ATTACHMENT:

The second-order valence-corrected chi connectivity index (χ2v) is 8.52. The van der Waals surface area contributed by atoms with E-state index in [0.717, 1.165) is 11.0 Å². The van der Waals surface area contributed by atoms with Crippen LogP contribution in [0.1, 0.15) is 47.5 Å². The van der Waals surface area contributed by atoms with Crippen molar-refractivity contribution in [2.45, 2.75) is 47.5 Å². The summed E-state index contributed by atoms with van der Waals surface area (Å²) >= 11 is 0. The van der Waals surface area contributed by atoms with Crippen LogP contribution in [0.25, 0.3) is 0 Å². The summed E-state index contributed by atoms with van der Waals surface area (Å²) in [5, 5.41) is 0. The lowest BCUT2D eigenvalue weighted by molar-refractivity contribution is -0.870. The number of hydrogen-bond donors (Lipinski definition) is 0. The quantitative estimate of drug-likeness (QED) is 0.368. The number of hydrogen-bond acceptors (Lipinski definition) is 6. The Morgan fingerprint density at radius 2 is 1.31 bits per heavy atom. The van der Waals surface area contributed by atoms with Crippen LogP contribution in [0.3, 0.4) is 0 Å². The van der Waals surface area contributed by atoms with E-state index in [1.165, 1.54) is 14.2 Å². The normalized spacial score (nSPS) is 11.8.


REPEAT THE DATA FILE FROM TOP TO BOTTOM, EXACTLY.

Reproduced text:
The second-order valence-corrected chi connectivity index (χ2v) is 8.52. The van der Waals surface area contributed by atoms with E-state index in [0.717, 1.165) is 11.0 Å². The van der Waals surface area contributed by atoms with Crippen LogP contribution in [0.1, 0.15) is 47.5 Å². The van der Waals surface area contributed by atoms with Crippen molar-refractivity contribution in [2.45, 2.75) is 47.5 Å². The summed E-state index contributed by atoms with van der Waals surface area (Å²) >= 11 is 0. The van der Waals surface area contributed by atoms with Crippen LogP contribution in [0.25, 0.3) is 0 Å². The summed E-state index contributed by atoms with van der Waals surface area (Å²) in [5, 5.41) is 0. The lowest BCUT2D eigenvalue weighted by molar-refractivity contribution is -0.870. The number of hydrogen-bond donors (Lipinski definition) is 0. The quantitative estimate of drug-likeness (QED) is 0.368. The number of hydrogen-bond acceptors (Lipinski definition) is 6. The Morgan fingerprint density at radius 2 is 1.31 bits per heavy atom. The van der Waals surface area contributed by atoms with Crippen LogP contribution in [0.3, 0.4) is 0 Å². The van der Waals surface area contributed by atoms with E-state index in [1.165, 1.54) is 14.2 Å². The normalized spacial score (nSPS) is 11.8.